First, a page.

Frank Ridderbusch


About things, that are of interest to me (in English and in German).


Odroid Kernel Update with root on disk

TL;DR

How to update the kernel on an Odroid C1, which is running off an USB hard disk as root-fs.

Intro

At home I’m running a small Odroid C1 with Arch Linux. The main applications on this little board are OwnCloud for all my cloud storage needs, tt-rss as my main news feedreader and finally a Git repository. I’ve been running OwnCloud and tt-rss on a Synology one bay home NAS, but since the NAS is only equipped with a 700Mhz single core Marvel ARM CPU this became painfully slow. Therefore I offloaded these applications to the Odroid. With 4 cores running @1.5Ghz this board is quite a bit more powerful than the Raspberry PI in all its incarnations.

The cable TV provider connects me to the internet with 50Mbit down- and 2.5Mbit upstream. 2.5Mbit upstream is not much, but for my needs in cloud storage (in particular syncing notes managed with Emacs, Org-Mode and Deft-Mode) this is working quite nicely. tt-rss is also frugal in terms of bandwidth.

By default the Odroid uses an eMMC or a standard µSDHC card for the installation of the operating system. I originally used a 32Gb µSDHC for the installation of the Arch Arm Linux distribution. The Odroid runs 247 and not really a system for playing any more, but actually a real production system. Maybe I’m a bit paranoid, but I would think, that µSDHC don’t measure up to real SSDs intended for usage in computers and servers in terms of reliability. And since I had an unused 2” disk lying around from updating a laptop to SSD and with the addition of a powered USB-hub and a SATA-to-USB adapter I moved the operating system from the µSDHC card to the hard drive.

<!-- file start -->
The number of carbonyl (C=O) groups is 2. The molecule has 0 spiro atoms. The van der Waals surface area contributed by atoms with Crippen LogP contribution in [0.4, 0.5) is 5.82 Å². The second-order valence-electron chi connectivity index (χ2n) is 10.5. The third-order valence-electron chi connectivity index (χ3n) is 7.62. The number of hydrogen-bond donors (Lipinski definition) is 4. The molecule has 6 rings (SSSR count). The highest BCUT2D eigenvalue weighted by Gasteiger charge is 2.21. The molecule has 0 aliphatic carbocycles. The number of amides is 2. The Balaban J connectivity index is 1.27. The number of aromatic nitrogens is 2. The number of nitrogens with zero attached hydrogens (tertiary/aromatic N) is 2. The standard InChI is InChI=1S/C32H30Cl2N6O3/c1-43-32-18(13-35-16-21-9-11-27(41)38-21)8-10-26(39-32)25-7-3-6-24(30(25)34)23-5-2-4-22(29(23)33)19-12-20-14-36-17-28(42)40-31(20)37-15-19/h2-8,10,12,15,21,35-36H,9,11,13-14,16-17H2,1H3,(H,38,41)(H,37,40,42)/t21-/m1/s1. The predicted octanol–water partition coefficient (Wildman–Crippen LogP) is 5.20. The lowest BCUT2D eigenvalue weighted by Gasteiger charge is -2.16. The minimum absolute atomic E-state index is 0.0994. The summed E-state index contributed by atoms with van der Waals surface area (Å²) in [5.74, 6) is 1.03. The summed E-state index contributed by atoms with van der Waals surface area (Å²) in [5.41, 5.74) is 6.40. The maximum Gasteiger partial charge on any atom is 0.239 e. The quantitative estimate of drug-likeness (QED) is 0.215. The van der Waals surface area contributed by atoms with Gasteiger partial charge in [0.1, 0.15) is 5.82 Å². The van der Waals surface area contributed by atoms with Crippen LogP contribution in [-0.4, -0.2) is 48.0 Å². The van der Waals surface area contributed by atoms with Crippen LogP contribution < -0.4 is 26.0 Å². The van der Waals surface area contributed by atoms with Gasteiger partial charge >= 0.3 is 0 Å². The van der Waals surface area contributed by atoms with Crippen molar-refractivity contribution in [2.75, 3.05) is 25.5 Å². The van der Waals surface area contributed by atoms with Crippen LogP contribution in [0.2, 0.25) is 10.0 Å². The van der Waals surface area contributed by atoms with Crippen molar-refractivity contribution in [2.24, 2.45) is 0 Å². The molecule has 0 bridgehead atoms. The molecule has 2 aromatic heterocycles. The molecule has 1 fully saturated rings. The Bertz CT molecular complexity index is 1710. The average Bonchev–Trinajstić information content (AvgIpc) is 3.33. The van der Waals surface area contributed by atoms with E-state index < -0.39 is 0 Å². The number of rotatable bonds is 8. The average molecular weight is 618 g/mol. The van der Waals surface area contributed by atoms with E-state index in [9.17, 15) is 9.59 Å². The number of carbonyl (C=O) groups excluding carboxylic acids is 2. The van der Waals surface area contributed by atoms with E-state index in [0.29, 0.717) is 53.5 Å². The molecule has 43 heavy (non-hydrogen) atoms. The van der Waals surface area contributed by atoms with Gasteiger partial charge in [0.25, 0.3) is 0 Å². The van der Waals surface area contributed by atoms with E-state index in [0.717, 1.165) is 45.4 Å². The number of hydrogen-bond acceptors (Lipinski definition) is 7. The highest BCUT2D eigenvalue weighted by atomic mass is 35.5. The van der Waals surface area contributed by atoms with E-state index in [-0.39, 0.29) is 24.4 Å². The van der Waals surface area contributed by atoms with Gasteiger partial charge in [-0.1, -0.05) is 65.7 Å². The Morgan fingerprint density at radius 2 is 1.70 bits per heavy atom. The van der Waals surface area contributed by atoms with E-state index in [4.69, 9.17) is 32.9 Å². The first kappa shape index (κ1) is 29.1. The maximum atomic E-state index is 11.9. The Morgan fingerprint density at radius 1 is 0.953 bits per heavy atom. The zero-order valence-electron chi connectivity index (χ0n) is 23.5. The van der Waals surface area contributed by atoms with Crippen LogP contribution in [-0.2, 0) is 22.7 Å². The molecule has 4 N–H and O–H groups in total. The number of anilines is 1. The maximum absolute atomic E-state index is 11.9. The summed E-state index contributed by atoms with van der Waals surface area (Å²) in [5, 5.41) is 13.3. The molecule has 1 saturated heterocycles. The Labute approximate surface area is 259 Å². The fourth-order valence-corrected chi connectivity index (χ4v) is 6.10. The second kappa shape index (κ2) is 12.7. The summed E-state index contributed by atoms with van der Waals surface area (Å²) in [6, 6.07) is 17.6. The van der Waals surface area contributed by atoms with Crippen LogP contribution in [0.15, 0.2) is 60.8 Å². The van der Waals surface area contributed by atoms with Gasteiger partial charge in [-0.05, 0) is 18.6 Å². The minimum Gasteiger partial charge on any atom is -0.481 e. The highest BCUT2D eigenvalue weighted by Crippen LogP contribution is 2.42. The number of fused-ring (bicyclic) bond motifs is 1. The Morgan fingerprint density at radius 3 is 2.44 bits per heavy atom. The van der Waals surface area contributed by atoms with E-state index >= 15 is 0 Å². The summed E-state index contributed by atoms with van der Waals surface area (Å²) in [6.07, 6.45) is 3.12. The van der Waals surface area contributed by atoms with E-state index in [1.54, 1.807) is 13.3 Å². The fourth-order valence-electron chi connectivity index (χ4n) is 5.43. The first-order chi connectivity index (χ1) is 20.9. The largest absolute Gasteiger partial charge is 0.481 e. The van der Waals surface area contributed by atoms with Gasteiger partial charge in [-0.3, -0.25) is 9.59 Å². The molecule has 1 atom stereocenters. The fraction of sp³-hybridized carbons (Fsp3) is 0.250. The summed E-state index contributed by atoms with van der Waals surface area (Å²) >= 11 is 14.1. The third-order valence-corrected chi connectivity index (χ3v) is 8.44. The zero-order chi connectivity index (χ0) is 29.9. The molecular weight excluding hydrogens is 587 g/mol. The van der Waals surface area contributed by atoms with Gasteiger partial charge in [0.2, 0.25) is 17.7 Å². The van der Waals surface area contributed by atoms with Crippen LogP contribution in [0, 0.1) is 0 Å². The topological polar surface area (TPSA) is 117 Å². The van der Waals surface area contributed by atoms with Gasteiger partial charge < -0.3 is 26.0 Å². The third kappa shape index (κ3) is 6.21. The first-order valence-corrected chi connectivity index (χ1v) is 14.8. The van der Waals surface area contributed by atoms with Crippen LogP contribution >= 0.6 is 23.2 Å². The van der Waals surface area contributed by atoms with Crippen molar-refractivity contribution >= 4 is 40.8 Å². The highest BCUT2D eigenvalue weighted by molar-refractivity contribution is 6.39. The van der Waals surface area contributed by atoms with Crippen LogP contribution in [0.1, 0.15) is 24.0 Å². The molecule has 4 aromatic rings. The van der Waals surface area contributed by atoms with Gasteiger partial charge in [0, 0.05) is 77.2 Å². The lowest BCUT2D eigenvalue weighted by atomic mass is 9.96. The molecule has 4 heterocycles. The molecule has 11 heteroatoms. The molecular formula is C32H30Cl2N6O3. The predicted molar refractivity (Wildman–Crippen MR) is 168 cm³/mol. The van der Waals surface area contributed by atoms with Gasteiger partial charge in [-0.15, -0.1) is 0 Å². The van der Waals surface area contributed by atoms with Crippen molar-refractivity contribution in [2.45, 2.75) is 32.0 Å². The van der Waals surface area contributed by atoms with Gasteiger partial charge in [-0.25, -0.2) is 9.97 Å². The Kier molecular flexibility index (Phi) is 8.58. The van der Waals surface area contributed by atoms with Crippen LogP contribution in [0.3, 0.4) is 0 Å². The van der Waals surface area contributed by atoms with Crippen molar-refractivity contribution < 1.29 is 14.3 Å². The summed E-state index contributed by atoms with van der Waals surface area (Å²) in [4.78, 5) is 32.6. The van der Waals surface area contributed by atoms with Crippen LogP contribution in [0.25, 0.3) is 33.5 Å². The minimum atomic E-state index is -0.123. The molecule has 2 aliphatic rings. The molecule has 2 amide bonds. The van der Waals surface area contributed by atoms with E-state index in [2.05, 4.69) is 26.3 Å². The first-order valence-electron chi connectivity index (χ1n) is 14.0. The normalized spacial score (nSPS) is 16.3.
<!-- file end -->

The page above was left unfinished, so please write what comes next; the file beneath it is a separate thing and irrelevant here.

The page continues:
Here are pointer into my link collection about the process to move the root-fs to a hard disk and also some information about powered USB-Hubs

Procedure

I don’t generally update the kernel, once a new kernel appears in the ARCH repository. Over time there where 1 or 2 kernels, which were causing a bit of trouble for me. Then I normally proceed with the update process by running the command

# pacman -Suy --ignore linux-odroid-c1

to update everything except the kernel. Once the kernel version stays static for a period of 2 or 3 weeks, I’m going to update to that kernel version as well.

Since the Odroid C1 does not boot via the USB connected hard drive, the boot process must continue to work with the µSDHC card. Therefore the kernel must be updated in both locations, on the hard drive and on the µSDHC card.

So first I’m updating the kernel on the hard drive by executing

# pacman -Suy linux-odroid-c1

Next step is to update the µSDHC card. I’m mount the root-fs on the card to /mnt and shadow- or bind-mount /mnt/boot and /mnt/lib/modules to the same directories on the disk.

# mount /dev/mmcblk0p1 /mnt
# mount -o bind /mnt/lib/modules /lib/modules
# mount -o bind /mnt/boot /boot

Then I’m re-installing the kernel once again.

# pacman -Suy linux-odroid-c1

Finally the directories from the µSDHC can be unmounted and the Odroid rebooted.

# unmount /lib/modules
# unmount /boot
# unmount /mnt

That’s it. I’ve found this to be the safest way to update the kernel without accidently overwriting the configuration in /boot/boot.ini, which is modified to select the USB hard drive for the root-fs.

Afterthought

I choose the approach to simply move the whole of the µSDHC to the hard disk and switch the root-fs in the boot.ini file. Because of this I need to remember to update the kernel on µSDHC every time I install a new kernel.

Another option would be to keep the /boot directory permanently on the µSDHC in a partition of its own and have it mounted below the /boot directory on the hard disk. This would have been a little more effort at the point of switching the root-fs, but might have been easier in the long run.

But since the above listed command lines are basically permanently available in the shells history buffer, it doesn’t really matter.